I use deep frames, because I wanted to be sure of having enough room for colony buildup in a hive 4' long. That was about the maximum hive length that I could easily transport by myself when empty to set them up as I add to my yards. Longer ones are heavier and more awkward if you are not tall. :)
It takes 33 frames and is basically equivalent in volume to a 3-deep Lang. I can overwinter (or start from split) two hives (one in each end of the box) and add new hives as needed. A strong hive will grow to fill the entire space by June, at which point I am harvesting a few frames of honey most inspections. I have been splitting aggressively this year, so most of my hives are smallish (5-7 frames of brood, at least the same of stores, 1-3 of pollen) but have one last large round of brood being laid before shutdown in November.
With medium frames, you might need to be somewhere where a smaller colony would still do well. If you are way up north and ordinarily need 4-6 medium boxes of stores to winter....hard to fit in a long. You could super the long hive in fall but that defeats the point of not lifting boxes a little bit. I am not dogmatic though. One thing I love about the long hive is how flexible it is in terms of how much space you have and when.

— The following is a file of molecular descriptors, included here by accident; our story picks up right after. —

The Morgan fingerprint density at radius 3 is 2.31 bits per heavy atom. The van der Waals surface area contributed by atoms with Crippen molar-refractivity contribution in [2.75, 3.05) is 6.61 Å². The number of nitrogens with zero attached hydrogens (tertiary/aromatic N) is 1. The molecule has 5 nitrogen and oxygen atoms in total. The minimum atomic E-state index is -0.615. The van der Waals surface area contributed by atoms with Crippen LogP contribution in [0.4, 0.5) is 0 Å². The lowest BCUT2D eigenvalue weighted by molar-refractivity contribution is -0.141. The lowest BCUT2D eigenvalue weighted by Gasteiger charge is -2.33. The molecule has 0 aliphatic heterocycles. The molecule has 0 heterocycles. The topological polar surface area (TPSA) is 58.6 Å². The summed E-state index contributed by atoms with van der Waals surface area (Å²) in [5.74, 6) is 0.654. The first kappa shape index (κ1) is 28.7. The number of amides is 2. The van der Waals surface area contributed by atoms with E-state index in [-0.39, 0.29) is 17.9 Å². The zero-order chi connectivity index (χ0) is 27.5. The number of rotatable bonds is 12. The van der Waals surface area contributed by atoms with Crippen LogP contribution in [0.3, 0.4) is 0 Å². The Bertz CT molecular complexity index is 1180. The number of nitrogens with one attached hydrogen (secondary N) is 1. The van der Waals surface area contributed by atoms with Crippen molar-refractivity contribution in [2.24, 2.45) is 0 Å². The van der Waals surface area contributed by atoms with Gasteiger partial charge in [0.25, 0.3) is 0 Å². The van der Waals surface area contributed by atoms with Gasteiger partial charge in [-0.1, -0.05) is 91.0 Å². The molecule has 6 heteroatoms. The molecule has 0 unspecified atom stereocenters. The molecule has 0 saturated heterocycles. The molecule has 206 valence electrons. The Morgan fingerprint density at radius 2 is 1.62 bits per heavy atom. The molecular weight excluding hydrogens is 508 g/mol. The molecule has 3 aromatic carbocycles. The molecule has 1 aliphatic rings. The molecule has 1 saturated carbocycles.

(For example I am going to try a two-queen system next year for fun with a colony in each end of the long hive working a common stack of supers in the middle. Will see if it works.)
My frames are foundationless, and I have never had any trouble with collapses in the hive (even with open screened bottoms and daytime temps in excess of 102F). Sometimes honeycomb has collapsed when I am bringing deep frames home in the car for harvest. It can take several months for the bees to attach comb on all sides in a deep frame, but it is plenty strong nonetheless.